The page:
Paul’s claim upon the church in Ephesians 4:11-16 (according to Wm. Barclay) is that “the church is to reach for a stature which can be measured by the fullness of Christ. To produce people who have in them the reflection of Jesus Christ himself.” The questions that followed within our study group were, “Is this a sacrificial desire?” and “How much can we imagine personal sacrifice for the sake of unity?
The topic of unity became a social conversation about the current tensions between law enforcement, government, and the public outcry for equal rights. Understandings of sacrifice moved from material sacrifices to sacrifices of personal bias and longstanding assumptions about what is acceptable in societal relationships.
Do you have assumptions about others you would be willing to sacrifice to mitigate these current social tensions for the sake of Christian unity? Would this be a reflection of Christ himself?
In his letter to the Ephesians, Paul writes from a Roman prison but in chapter 3 he speaks of himself as a prisoner of Christ. Paul considers himself a dual prisoner; actually living as a prisoner of Rome but faithfully living a life of love as a prisoner of Christ. William Barclay, a Biblical commentator, refers to Paul as having a “double address,” one in a Roman prison and one in Christ.
We may also live with double addresses. Living in the throes of our lives, enduring and enjoying the society around us, but at the same time we have our address in Christ. At this address we may become the love and grace as given by Christ while living at a worldly address that fails to know the love and grace of Christ. Two simultaneous address for all of us to live in or at. I invite you to think about how living at that gracious address in Christ may influence the earthly address we occupy.
Wednesday a.m.’s Bible Study question of the day was, “What is God’s discipline?” (Hebrews 12:1-13) Since we don’t believe God causes bad things to happen to us (these things occur as a consequence of being part of this world) we spoke of an inner discipline we sense from how we know God. During our conversation, a new question arose, “How do you know God that affects your inner discipline?” Most responses spoke to knowing a God of Love. We share this question with you.
Our Wed. a.m. Bible study included the story of Zacchaeus (Luke 19). A wee little man was he (also wealthy and despised was he). But he reacted in not such a wee manner when he came face to face with Jesus. When Jesus said to Zacchaeus, “I must stay at your house today,” Zacchaeus immediately said, “Look, half of my possessions, Lord, I will give to the poor.” And then he confessed, “If I have defrauded anyone of anything, I will pay back four times as much.”
Two amazing responses to the presence of Jesus! We claim Jesus’ presence widely. What did he discover about life in Jesus’ presence that we might be missing in life?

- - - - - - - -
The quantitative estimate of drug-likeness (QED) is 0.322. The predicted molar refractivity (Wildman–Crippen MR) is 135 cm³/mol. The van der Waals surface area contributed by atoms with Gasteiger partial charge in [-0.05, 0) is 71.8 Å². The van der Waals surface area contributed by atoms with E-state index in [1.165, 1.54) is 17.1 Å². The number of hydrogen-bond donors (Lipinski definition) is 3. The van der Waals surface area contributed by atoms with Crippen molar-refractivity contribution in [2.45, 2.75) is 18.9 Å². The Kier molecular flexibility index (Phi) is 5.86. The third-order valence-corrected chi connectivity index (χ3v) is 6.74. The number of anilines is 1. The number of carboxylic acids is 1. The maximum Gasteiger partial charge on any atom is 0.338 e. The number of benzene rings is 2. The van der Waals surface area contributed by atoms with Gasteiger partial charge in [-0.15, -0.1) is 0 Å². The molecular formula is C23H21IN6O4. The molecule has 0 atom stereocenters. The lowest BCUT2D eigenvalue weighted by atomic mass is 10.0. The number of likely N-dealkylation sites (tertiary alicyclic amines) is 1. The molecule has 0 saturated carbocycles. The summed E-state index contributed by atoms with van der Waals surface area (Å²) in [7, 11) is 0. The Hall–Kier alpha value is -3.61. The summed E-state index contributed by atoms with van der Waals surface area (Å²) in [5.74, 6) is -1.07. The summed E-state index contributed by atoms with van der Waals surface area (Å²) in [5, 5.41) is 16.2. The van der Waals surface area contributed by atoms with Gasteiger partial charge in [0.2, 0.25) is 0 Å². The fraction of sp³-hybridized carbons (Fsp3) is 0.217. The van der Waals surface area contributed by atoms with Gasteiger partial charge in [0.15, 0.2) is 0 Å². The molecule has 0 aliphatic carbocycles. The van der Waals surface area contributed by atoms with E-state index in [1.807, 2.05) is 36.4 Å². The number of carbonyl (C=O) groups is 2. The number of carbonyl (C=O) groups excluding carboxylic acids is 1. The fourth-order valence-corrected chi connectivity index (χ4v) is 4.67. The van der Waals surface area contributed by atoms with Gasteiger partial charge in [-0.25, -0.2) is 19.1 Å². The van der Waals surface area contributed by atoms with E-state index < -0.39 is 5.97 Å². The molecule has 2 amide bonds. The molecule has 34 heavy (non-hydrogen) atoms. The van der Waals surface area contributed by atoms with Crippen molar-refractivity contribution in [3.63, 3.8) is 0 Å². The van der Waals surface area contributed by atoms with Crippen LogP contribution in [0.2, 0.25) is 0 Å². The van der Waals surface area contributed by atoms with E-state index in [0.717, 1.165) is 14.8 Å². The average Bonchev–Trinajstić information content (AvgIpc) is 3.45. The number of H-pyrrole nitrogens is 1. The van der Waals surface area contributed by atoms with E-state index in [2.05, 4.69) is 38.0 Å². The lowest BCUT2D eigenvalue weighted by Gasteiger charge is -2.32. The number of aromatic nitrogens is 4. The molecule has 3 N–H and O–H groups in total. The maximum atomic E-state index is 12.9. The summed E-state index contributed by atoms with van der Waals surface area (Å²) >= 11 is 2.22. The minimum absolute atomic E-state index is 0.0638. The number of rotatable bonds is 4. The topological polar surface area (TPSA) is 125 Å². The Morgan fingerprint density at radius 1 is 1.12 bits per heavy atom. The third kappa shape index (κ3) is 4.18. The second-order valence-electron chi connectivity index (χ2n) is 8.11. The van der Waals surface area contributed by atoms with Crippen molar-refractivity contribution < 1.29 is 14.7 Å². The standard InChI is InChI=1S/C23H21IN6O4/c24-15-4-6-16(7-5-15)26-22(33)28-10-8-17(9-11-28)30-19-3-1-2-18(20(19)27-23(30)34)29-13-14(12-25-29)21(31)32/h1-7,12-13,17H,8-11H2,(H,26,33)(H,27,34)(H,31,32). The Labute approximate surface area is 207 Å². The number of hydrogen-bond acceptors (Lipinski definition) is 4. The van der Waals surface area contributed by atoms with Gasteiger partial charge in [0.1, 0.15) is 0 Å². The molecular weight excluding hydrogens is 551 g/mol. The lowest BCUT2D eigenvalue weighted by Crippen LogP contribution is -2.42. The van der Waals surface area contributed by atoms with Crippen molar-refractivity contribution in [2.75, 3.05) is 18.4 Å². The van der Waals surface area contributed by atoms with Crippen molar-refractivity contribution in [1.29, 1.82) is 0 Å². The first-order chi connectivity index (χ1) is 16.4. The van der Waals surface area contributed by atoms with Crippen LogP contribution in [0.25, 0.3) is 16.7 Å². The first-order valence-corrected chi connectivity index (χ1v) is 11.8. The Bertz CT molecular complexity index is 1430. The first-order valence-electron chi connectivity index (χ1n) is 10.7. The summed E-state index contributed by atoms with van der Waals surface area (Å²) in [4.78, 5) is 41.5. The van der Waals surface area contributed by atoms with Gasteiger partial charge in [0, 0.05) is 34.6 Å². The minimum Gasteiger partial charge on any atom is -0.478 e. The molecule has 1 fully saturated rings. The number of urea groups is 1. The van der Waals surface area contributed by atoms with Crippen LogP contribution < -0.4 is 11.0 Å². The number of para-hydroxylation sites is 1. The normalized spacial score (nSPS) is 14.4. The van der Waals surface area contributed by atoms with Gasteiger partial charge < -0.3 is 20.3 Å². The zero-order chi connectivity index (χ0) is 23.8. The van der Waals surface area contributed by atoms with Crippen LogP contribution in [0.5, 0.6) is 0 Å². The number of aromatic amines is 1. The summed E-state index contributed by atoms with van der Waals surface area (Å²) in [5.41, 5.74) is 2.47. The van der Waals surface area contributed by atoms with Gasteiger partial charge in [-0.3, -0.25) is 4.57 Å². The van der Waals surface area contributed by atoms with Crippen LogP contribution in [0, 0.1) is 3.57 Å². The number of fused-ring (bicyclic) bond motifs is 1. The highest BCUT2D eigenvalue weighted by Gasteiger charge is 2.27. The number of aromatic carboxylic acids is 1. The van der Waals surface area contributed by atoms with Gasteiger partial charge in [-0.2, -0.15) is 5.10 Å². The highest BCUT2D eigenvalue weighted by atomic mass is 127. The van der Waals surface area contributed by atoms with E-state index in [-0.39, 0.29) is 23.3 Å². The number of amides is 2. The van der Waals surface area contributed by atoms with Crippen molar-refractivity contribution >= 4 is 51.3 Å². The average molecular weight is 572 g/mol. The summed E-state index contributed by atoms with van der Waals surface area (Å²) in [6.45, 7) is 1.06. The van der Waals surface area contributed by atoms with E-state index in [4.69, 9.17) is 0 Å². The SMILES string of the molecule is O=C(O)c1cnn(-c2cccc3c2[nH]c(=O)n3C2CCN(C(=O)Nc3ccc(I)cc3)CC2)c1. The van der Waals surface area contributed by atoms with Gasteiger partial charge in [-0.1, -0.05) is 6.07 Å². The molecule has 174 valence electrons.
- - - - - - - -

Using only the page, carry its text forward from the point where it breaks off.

Today’s (Oct. 23) a.m. Bible study (Luke 17:20-37) pondered the “grilling” * of Jesus about when and where the Kingdom of God will come. The Pharisees want visible signs. Jesus gives a confusing answer. Could it be confusing because the questions of when and where are asked in material terms and Jesus answers the when and where in spiritual terms? Is Jesus saying we will “see” the kingdom of God (among or within us) when “seeing” our mortal helplessness to sin as the where for God’s grace? Can you ponder your when and where other than in material terms?
*From The Message//Remix, a Bible translation by Eugene Peterson
On Sunday, September 29, 2013, our Adult Forum was titled “Gracious Engagement – Living into Social Change”.
The presentation commended conversations we may call gracious engagement, which involves telling our story–but that this works only when we are more interested in the story of the other.
Do you have a story close to your heart that needs to be told?
How can you know someone well enough to trust him or her with your story?
Martin Luther listed mutual conversation and consolation alongside the sacraments of our church as a means of grace.
Your pastors are here for you. Please know God’s grace is for you.
From the Churchwide Assembly for our Evangelical Lutheran Church in America, pastorcl reflects on what wasn’t a “defeat” or “upset,” but rather, a new call extended to a new leader for Presiding Bishop. Might God be writing new chapters of the Book of Acts? This is the question on the hearts of those who took part in a historic election of our first female Presiding Bishop, the Rev. Elizabeth Eaton.
Join us! Click play to watch the video invitation below.
Our Prayer of the Day for the Third Sunday after Epiphany includes these words: Blessed Lord God, you have caused the holy scriptures to be written for the nourishment of your people. Grant that we may hear them, read, mark, learn, and inwardly digest them.
“Wow, can we do all of that in one hearing of each Bible reading? Consider this portion of our Sunday reading from Nehemiah, “all the people gathered together . . . they told the scribe Ezra to bring the book of the Law of Moses . . . he read it from early morning until midday.” Wow, how could they sit so patiently and listen to the Law of Moses for that long? Did the law actually nourish them, or did it convict them? Reading further we can learn that these people may not have loved what they were hearing, but they so loved God that they allowed their love for God to shape their hearing of God’s law as something they could read, mark, learn, and inwardly digest. Can your love for God change the way you hear scripture?